Answers to the games will appear in the next issue
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SOLUTION TO Last Month's' CRYPTOGRAM:
"Two negatives make a positive but only in Scotland do two positives make a negative: aye right."
Frankie Boyle's home country doesn't escape his comedy.
Two main forms of speech can be thought of as "Scottish"; one is of course Gaelic and the other Scots (which is known by several other names which we need not go into here). Although Burns is probably the writer most associated with Scots, a number of other writers have used it as well. Can you identify the family names of the author's quoted below? I warn you - this is a hard one!1. At Hallowmas, whan nights grow lang,
And starnies shine fu' clear,
Whan fock, the nippin cauld to bang,
Their winter hap-warms wear,
Near Edinbrough a fair there hads,
I wat there's nane whase name is,
For strappin dames an sturdy lads,
And cap and stoup, mair famous
Than it that day.
2. Far 'yont amang the years to be
3. He was born the day the brig on the Fleckie Road gaed down, in the year o' the great flood; and since the great flood it’s twelve year come Lammas. Rab Tosh o' Fleckie’s wife was heavy-footed at the time, and Doctor Munn had been a' nicht wi' her, and when he came to Barbie Water in the morning it was roaring wide frae bank to brae; where the brig should have been there was naething but the swashing o' the yellow waves. Munn had to drive a' the way round to the Fechars brig, and in parts of the road, the water was so deep that it lapped his horse’s bellyband.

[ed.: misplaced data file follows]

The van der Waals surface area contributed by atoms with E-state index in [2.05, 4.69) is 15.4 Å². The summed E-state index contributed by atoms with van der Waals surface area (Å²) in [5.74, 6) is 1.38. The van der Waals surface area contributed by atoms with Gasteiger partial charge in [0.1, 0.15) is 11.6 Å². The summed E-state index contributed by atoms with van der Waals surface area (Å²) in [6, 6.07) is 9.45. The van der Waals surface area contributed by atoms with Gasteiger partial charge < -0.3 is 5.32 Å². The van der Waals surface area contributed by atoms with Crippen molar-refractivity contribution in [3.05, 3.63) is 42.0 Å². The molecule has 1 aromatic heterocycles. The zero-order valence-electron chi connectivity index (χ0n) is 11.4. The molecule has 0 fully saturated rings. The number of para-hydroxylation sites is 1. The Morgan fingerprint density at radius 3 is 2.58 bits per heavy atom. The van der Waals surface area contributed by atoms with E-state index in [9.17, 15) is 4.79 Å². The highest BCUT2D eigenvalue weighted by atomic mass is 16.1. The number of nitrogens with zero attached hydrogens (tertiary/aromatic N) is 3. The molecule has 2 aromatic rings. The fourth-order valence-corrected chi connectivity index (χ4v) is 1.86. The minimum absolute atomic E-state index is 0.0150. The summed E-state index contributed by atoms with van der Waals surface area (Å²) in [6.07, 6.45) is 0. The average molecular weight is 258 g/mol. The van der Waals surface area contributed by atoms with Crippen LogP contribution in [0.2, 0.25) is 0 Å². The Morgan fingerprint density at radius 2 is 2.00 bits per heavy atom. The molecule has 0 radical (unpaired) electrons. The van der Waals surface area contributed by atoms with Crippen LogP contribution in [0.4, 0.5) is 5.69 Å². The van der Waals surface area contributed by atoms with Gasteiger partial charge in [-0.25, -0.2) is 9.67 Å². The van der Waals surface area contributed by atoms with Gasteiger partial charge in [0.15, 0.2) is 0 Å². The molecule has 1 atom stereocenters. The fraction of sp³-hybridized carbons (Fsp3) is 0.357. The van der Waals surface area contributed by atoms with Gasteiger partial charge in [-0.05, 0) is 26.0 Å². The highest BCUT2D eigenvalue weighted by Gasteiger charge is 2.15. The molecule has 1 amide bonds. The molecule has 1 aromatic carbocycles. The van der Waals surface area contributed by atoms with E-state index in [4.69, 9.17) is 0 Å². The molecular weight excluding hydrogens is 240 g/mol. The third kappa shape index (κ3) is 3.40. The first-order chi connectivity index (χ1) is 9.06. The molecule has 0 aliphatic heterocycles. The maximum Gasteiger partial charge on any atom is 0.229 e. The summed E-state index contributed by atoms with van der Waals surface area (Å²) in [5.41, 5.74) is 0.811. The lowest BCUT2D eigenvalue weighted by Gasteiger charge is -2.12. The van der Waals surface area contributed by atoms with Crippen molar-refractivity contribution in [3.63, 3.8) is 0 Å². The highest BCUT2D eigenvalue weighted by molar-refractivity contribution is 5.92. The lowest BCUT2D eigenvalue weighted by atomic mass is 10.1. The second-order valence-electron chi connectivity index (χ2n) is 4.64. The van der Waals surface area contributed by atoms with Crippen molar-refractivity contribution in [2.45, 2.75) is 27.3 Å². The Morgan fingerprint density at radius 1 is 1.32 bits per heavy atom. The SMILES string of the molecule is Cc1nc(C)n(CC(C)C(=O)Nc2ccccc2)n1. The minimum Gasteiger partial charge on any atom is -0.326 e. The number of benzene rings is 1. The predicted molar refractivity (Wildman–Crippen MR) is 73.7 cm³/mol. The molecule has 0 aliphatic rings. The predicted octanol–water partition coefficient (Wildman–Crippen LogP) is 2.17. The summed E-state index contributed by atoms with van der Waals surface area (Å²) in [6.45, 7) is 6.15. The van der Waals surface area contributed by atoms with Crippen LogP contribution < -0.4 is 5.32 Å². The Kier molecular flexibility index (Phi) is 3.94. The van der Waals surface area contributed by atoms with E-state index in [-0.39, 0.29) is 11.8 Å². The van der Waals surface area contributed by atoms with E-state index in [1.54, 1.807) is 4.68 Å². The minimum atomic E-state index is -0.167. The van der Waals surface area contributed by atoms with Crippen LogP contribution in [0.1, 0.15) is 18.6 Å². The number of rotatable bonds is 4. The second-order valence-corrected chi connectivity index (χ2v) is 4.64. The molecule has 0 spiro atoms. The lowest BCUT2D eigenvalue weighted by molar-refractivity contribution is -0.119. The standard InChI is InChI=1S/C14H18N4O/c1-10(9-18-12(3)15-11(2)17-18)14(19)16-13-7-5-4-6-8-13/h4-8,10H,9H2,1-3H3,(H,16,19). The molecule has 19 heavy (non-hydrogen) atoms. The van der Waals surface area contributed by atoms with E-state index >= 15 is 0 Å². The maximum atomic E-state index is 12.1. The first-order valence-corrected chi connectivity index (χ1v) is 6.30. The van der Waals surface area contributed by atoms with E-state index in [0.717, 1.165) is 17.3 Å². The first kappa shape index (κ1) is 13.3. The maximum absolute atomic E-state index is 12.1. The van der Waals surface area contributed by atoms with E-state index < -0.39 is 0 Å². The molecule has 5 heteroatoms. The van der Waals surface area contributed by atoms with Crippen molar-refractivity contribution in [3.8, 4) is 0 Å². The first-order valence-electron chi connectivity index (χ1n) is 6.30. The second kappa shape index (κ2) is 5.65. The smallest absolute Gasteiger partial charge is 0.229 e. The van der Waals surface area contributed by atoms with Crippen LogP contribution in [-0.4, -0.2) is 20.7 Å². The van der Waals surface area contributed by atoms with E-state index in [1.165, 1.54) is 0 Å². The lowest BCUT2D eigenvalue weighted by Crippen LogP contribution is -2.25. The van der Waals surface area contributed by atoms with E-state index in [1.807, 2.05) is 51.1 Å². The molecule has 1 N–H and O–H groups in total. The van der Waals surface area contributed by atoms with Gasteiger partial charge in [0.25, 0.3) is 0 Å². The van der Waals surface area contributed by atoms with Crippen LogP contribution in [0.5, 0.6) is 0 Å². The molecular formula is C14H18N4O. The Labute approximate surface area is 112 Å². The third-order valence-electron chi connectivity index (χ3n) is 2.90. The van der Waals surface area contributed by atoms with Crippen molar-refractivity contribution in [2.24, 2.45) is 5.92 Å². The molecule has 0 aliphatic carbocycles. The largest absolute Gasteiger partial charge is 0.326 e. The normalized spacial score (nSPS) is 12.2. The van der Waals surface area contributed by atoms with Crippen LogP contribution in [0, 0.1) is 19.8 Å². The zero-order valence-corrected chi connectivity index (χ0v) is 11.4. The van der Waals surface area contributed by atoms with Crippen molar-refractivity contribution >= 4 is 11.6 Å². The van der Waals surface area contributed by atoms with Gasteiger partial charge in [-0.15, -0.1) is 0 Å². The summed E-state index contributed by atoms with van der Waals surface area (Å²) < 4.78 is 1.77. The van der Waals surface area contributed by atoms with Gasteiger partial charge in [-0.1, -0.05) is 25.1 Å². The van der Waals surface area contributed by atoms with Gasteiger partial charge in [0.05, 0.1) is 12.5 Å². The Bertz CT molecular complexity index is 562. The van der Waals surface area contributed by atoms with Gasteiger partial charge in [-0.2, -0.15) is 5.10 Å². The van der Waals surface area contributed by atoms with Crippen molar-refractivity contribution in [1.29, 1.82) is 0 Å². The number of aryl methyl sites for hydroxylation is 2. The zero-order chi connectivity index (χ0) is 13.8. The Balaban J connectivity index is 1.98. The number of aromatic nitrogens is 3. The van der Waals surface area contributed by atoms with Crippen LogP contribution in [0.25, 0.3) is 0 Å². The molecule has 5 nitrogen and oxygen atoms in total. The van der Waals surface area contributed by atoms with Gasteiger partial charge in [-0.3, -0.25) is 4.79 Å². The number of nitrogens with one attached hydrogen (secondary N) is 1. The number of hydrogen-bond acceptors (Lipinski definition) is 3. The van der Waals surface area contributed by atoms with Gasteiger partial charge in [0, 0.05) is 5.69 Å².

4. The tartan tred wad gar ye lauch;
5. "Are ye meanin' Drumsheugh?" said Whinnie, "for ye 'ill never get a penny piece oot o' him. Did ye no hear hoo the Frees wiled him intae their kirk, Sabbath past a week, when Netherton's sister's son frae Edinboro' wes preaching the missionary sermon, expectin' a note, and if he didna change a shillin' at the public-hoose and pit in a penny. Sall, he's a lad Drumsheugh; a'm thinking ye may save yir journey, Dominie."
ANSWERS TO Last Month's' QUIZ:1. Sir Walter Scott